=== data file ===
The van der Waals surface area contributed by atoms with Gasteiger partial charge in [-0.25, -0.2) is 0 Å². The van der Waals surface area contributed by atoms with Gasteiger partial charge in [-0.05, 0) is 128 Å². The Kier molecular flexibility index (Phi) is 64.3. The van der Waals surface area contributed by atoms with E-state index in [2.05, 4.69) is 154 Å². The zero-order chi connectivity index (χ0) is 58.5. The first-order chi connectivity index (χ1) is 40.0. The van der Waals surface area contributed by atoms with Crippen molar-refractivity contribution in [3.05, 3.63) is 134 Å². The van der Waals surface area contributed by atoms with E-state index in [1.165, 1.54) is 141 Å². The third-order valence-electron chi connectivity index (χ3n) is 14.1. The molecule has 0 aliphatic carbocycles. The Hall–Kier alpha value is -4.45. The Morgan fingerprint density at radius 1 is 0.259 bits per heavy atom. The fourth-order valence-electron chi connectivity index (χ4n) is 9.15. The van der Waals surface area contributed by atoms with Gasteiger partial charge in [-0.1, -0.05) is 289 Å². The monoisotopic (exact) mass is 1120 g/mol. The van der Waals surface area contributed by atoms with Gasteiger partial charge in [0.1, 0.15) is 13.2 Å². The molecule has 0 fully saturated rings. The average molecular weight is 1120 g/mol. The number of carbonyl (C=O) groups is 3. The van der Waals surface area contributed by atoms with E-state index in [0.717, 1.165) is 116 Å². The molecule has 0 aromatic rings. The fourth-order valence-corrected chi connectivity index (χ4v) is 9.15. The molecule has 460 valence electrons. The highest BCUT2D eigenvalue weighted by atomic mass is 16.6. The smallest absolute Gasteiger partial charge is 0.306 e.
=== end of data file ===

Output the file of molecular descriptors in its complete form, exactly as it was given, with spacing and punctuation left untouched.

The van der Waals surface area contributed by atoms with Gasteiger partial charge in [-0.25, -0.2) is 0 Å². The van der Waals surface area contributed by atoms with Gasteiger partial charge in [-0.05, 0) is 128 Å². The Kier molecular flexibility index (Phi) is 64.3. The van der Waals surface area contributed by atoms with E-state index in [2.05, 4.69) is 154 Å². The zero-order chi connectivity index (χ0) is 58.5. The first-order chi connectivity index (χ1) is 40.0. The van der Waals surface area contributed by atoms with Crippen molar-refractivity contribution in [3.05, 3.63) is 134 Å². The van der Waals surface area contributed by atoms with E-state index in [1.165, 1.54) is 141 Å². The third-order valence-electron chi connectivity index (χ3n) is 14.1. The molecule has 0 aliphatic carbocycles. The Hall–Kier alpha value is -4.45. The Morgan fingerprint density at radius 1 is 0.259 bits per heavy atom. The fourth-order valence-electron chi connectivity index (χ4n) is 9.15. The van der Waals surface area contributed by atoms with Gasteiger partial charge in [-0.1, -0.05) is 289 Å². The monoisotopic (exact) mass is 1120 g/mol. The van der Waals surface area contributed by atoms with Gasteiger partial charge in [0.1, 0.15) is 13.2 Å². The molecule has 0 fully saturated rings. The average molecular weight is 1120 g/mol. The number of carbonyl (C=O) groups is 3. The van der Waals surface area contributed by atoms with E-state index in [0.717, 1.165) is 116 Å². The molecule has 0 aromatic rings. The fourth-order valence-corrected chi connectivity index (χ4v) is 9.15. The molecule has 460 valence electrons. The highest BCUT2D eigenvalue weighted by atomic mass is 16.6. The smallest absolute Gasteiger partial charge is 0.306 e.